King hopes to use draft-night snub to burn NBA, reward Pistons
David Sherman (NBAE/Getty)
LAS VEGAS – Louis King’s first draft workout came with the Pistons on May 20. He could envision himself being their pick at No. 15.
“I’m expected to be drafted 10 to 20 right now,” he said that day.
That seemed mildly optimistic, though it wouldn’t have been an upset if King had been taken in the 20s. At the time of that May visit, exactly one month before the June 20 draft, King was most often pegged to go somewhere in the 30s by credible mock drafts. The Pistons had the 45th pick in the second round. If they could get King there, that would have seemed like great value.
Fast forward to draft night. King, to the shock of the Pistons, went undrafted. Thanks in part to the relationship Pistons front-office boss Ed Stefanski holds with Sean Kennedy, King’s agent, in part because of the impression the Pistons made on King on his visit and in part because the Pistons had a strong sales pitch – a need for wings with King’s size and skill set – the recruiting process when King went undrafted was swift and conclusive.
Sifting through a handful of offers, King quickly agreed to a two-way contract that gives the Pistons exclusive rights to see what they have in the 6-foot-8 King, who just a year ago was coming off his senior year of high school capped by an appearance in the McDonald’s All-American game as a five-star recruit.
“A lot of other teams (called), but I felt like the Pistons, they had a strong relationship with me and believed in what I could do,” King said after day three of Summer League practices. “Mr. Ed, he’s a great guy and he’s giving me this great opportunity, so I’m going to make the best of it.”
The reasons King was viewed as a potential first-round pick are easy enough to spot. Physically, he recalls a young Khris Middleton: King measured 6-foot-8 and 195 pounds with a 7-foot-0¼ wingspan at the NBA draft combine; Middleton checked in at 6-foot-8¼ and 215 pounds (after three years in a college weight program to King’s one year) with a 6-foot-10¾ wingspan.
King was a freshman standout at Oregon, averaging 13.5 points and 5.5 rebounds while shooting .476 overall and .386 from the 3-point arc on a healthy five triple attempts a game. He closed the season on an upswing, finishing the season with six straight games of 15 or more points in the Pac-12 and NCAA tournaments, helping Oregon unexpectedly get to the Sweet 16.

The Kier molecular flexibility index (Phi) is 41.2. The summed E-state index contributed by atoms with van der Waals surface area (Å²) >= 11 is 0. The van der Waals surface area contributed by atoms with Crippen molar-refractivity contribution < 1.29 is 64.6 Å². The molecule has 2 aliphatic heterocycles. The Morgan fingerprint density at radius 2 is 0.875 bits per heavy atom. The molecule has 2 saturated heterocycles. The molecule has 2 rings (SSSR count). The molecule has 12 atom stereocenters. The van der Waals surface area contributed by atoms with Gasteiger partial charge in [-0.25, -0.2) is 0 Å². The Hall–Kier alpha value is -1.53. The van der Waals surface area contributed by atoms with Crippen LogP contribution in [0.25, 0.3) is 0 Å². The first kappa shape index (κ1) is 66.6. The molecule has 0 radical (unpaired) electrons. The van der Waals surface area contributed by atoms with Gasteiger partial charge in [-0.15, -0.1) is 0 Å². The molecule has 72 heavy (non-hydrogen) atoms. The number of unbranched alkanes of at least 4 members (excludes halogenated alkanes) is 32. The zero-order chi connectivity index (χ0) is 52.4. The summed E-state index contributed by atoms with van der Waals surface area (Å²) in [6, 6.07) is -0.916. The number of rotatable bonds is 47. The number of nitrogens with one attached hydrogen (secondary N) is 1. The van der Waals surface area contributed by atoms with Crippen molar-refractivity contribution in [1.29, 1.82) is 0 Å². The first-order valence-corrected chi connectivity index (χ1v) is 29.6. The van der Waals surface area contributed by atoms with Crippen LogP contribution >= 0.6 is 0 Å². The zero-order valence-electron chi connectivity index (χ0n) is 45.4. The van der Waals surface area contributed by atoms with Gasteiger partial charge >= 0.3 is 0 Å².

“We valued Louis,” Pistons director of player personnel Gregg Polinsky said. “The scouts, the organization did a great job of digging in, getting information. Every kid’s different. He’s a kid that we think it was worth going in and having be part of our program. It’s hard to find wings with size that have a skill level. Louis knows that there’s a lot of work ahead. He came back from some injuries. So why nobody picked him? I can’t answer for the league, but we’re really happy to have him.”
King spent draft night with his family, expecting a phone call before the night moved into the witching hours – and a celebration.
“Had a little family dinner and we watched the draft on TV in a restaurant,” he said. “My family and me, we were upset. But that’s just fuel to the fire. I’m extremely excited for the opportunity the Pistons gave me. It’s a blessing in disguise. Motivation, just getting me in the gym every day, getting up shots, getting better and making people see why they messed up.”
King has heard the most plausible explanation for his slide out of the draft.
“I did great in the workouts,” he said. “It’s just maybe some immaturity, they were saying. Probably the intel that was coming back. Probably they didn’t want to take a risk on me, but that’s cool. Just making me a better person. Time to wake up.”
The Pistons went into the draft determined to stay disciplined to a best-player-available philosophy, but came out of it with three players – first-round pick Sekou Doumbouya, second-rounder Deividas Sirvydis and King – who give them the length on the wing that became a glaring weakness in the playoffs when, among others, Middleton vexed them by shooting without challenge over smaller defenders.
Whether any of them will be in position to help in the near term remains uncertain, Summer League the first of many tests to determine the answer. King, who turned 20 in April, is encouraged by his showing in practices and hopes to get a foothold on his future before leaving Las Vegas.
“That I can showcase my ability and that the Pistons love my stock and that I can make a spot on the team,” King said of his intent. On a two-way contract, King can spend up to 45 days during the G League season with the Pistons in 2019-20, though they can convert him to a standard contract at any time.
Down the road, he hopes he can approach the level of the players he studies for the similarities he sees in their game.
“I watch a lot of clips of Paul George and Kevin Durant and all those guys, watching how they play defense and score the ball at will,” he said. “It’s just incredible.”